National Poetry Month
2017 Sprinkle of
Napkin-Pocket Poems
Poems will be added throughout 
the month of April

To Celebrate National Poetry Month in April

Sprinkle your pocket 
poems all over the land, 
in library books, in cafes, 
on buses, in church, at the office, on trains, planes, attached to your email, anywhere you can tuck a poem to be found. 

What are pocket poems? Short-short poems that 
fit on a scrap of paper, a napkin, or cut in squares, small enough to fit in a pocket.  

Email me your best short pocket poem, and I will 
share them on our website for the month of April.

National Poetry Month 
is a month-long, national celebration of poetry established by the 
Academy of American 
Poets. The concept is to widen the attention of individuals and the media—to the art of 
poetry, to living poets, 
to our complex poetic heritage, and to poetry books and journals of
wide aesthetic range 
and concern.  

Poets' Quotes

“Be certain that the inescapable…the brilliant bitter irony that "National Poetry Month" begins on April Fool's Day is not lost on this benevolent fool. I imagine, and if I listen just close enough, I hear a shared chuckle: Chaucer, Shakespeare & Plato perhaps ...

Guilty as charged.” 

I remain,

A Merry Prankster in deeds 

              John J. McKenna


Sleep reaches for me
with its sweet claws, ready 
to lift me out of this 
heavy reality, like a griffin, 
to carry me over the roofs 
of mercy. 

Life, with your grimy 
talons, I love you still.

​—Beate Sigriddaughter

It used to be you had to sign 
a contract with the devil 
before he could make off
with your soul. This seems 
to have changed.

—Beate Sigriddaughter

​The River

Here, take this caress, breathe in 
this juniper scented mist, and remember
the river does not flow because it is loved.

—Beate Sigriddaughter

I can turn over
A new leaf if I have an 
Oak tree beside me.

—Iris N. Schwartz

4 Lunes while on a weekend get-a-way

a late blooming day
the sun stalls
advances slowly 

a lone man beach walks 
his hat drawn
I wave from above

two daughters and I
munch and chirp
birds on vacation

cruise on the river
dolphin fins
spin in the water

—Judith A. Lawrence


Pears hang
like amber tears,
heavy, ready to drop,
on the motherly lawn of summer.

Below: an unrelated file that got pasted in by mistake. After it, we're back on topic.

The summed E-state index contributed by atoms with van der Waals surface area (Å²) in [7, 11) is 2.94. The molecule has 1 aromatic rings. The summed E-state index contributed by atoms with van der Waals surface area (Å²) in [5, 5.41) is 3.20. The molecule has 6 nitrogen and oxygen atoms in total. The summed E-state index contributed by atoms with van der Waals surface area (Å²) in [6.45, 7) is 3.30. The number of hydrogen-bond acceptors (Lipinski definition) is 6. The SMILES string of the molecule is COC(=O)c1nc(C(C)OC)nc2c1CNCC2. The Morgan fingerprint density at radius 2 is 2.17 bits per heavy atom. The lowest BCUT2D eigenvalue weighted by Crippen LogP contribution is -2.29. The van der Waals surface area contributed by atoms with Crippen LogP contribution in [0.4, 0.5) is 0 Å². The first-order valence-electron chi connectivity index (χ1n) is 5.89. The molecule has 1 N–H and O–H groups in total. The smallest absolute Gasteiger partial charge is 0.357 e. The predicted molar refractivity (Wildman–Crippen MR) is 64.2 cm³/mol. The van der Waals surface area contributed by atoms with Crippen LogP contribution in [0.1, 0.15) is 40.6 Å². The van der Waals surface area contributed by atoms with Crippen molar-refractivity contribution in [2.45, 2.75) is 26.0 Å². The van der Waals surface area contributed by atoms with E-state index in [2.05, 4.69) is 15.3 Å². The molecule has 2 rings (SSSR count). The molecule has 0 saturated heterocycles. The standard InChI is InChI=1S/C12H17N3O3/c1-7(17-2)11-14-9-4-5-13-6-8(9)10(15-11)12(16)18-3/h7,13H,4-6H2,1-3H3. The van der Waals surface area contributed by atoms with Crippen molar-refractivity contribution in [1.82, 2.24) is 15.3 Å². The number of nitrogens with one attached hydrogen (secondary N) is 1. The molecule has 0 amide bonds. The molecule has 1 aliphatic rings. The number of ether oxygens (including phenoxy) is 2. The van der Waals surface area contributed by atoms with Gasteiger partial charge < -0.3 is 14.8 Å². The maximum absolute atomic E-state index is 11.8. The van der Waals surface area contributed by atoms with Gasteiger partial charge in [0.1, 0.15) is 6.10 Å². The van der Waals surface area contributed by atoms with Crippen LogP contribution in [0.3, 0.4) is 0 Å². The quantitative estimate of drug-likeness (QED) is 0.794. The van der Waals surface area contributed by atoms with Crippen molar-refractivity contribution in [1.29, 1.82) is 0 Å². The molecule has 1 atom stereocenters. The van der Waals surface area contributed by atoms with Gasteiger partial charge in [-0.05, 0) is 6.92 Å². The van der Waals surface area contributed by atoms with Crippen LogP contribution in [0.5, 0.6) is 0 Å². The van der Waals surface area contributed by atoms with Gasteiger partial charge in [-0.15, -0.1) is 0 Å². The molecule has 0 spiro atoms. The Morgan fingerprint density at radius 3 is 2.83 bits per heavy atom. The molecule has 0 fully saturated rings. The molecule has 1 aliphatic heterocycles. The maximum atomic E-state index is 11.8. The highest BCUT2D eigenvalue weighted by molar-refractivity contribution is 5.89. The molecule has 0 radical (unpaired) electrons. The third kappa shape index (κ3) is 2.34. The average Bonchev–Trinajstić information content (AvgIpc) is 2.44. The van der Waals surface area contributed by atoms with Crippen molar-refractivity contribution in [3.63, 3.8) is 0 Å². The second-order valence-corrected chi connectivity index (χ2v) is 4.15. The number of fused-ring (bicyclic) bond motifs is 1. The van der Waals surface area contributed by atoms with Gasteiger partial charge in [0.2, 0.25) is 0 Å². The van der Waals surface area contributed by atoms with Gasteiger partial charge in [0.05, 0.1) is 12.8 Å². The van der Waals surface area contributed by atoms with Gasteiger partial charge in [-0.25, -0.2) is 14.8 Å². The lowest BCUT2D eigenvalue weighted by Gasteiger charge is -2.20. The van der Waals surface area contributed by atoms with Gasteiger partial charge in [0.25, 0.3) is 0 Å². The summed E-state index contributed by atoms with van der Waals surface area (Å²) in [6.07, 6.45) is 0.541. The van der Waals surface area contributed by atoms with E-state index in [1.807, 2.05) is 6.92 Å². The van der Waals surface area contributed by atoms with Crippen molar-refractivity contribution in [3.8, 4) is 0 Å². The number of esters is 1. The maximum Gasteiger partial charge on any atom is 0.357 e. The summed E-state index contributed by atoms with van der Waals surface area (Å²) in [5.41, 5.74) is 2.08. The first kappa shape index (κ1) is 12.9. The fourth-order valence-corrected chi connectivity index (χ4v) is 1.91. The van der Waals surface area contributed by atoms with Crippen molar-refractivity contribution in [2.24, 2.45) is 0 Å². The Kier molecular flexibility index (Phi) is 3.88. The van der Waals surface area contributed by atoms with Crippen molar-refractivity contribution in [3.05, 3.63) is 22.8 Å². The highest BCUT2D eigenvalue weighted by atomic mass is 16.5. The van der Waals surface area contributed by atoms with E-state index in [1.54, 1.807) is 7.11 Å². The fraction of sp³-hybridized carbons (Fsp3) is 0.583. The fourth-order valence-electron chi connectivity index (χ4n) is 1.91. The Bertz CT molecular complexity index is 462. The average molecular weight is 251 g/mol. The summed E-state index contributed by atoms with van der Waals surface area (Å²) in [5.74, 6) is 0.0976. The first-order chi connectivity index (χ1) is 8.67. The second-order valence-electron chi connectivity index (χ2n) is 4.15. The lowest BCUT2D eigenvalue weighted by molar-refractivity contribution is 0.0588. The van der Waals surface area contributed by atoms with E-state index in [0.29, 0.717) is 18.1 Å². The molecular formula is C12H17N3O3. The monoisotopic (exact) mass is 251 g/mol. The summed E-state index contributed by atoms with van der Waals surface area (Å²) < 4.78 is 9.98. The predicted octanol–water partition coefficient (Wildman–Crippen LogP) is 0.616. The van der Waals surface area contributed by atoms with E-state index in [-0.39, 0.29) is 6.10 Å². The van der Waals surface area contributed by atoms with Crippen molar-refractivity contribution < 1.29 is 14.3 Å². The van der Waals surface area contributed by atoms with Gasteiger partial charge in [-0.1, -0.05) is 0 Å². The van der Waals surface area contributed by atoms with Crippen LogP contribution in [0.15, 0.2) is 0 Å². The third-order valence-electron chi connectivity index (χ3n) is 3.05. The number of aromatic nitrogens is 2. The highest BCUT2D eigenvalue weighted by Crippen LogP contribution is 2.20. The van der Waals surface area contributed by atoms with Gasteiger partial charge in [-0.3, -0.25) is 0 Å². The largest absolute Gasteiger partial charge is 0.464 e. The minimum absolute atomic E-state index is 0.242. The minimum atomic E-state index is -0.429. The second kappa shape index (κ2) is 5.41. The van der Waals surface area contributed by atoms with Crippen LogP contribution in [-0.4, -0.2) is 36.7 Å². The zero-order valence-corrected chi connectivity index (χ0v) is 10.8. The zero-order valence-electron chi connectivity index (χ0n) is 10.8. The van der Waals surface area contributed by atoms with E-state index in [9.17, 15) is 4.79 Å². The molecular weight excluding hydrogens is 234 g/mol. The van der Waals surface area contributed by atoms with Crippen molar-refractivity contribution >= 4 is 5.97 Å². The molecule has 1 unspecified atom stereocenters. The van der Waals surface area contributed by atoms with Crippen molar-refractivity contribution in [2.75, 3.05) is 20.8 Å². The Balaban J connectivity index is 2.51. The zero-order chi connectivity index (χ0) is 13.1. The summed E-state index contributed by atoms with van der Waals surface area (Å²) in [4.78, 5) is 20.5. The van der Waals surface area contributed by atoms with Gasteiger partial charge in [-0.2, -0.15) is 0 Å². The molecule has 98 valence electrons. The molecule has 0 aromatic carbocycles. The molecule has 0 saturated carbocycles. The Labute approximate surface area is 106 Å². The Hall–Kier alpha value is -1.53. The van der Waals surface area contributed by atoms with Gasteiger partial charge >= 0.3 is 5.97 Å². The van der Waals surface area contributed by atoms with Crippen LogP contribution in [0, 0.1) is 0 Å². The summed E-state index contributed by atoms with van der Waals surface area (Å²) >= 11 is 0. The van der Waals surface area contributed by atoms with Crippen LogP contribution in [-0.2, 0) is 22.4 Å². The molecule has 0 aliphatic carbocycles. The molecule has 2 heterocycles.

—Iris N. Schwartz


I aspire to the crisp simplicity
Of an apple in October:
Child-fist small,
Equal parts sweet, tart,
Snap. Rubicund dappled
With palest gold.
Promise of autumn:
Grown. Plucked. Eaten.

—Iris N. Schwartz

​Feeling Blue

Questions with no answers
broken heart with no cure
battle with no victory
loneliness with no end

what more is there to say?

—Bruce Majors

Old Songs

Nothing ever dies
it only changes 
into something else
like old songs
that blow gently 
into new ears
to find new meanings

—Nalini Priyadarshni 

Applecart by Judith A. lawrence

I have only just begun to fathom
those cracks and tears in me
and what kintsugi we make
when your love seeps into them

—Nalini Priyadarshni 


I hold you in the hollow of my palms
like one holds a murmuring dream
that grows virile on moonless nights
and rides into dawn on sleepless lids 

—Nalini Priyadarshni 


One part of herself she kept close,
Gave to none. 
These strands she crocheted
Into doilies of lace, 
Joining circles looped white
Fingers quick 
In the slow waiting days.

— Emily Leider

Ghosts of Many

In the city controlled by the tyrant's might,
every fourth of June when the sky is moon bright,
the ghosts of many march in Tiananmen Square,
and in death, as in life, cry out in despair.

—Frank Zahn

The reactive life
of a troubled soul
bogs down in process
and precludes its goals.

—Frank Zahn

Years aloft like Sooty Terns
A poets words desire
To land upon a nesting ground
Where untold sonnets may inspire

—Theresa Loder


They straddle their shiny iron horses
Decked out in leather and trim
Some older than dirt but still love to flirt
With the freedom the ride always gives

—Theresa Loder
Cloudy Day by Judith A. Lawrence
Full Bloom by Judith A. Lawrence

Full moon reveals clouds
endlessly scuttling across
the sky
At times heavily
they fall into valleys of
this night
Obscuring mountains,
the Virgin & sleeping homes

& deep within this silence
a crack forms
with a jolt
of Pachamama             
                                     —Lorraine Caputo


From the corners of time
my mind’s watery frame 
willing to take in/absorb 
any old thing
you toss my way: 
Gently please.

—Susan Tepper


Overnight the place had changed
Dramatically –
Long halls dingy with dust and
the low light of decay.
I searched all the doors for 
your name coming up blank. 
You never warned me.

—Susan Tepper


the man across the street
bought a Hamm radio last week.

he now talks to a friend in Finland
I hear he has another friend in Singapore.

I wonder when he's going to talk
to his neighbor next door.

—Mark Antony Rossi

​Salto Bosetti (Iguazú)

Like liquid milky
quartz & topaz, the water
rushes, tumbles through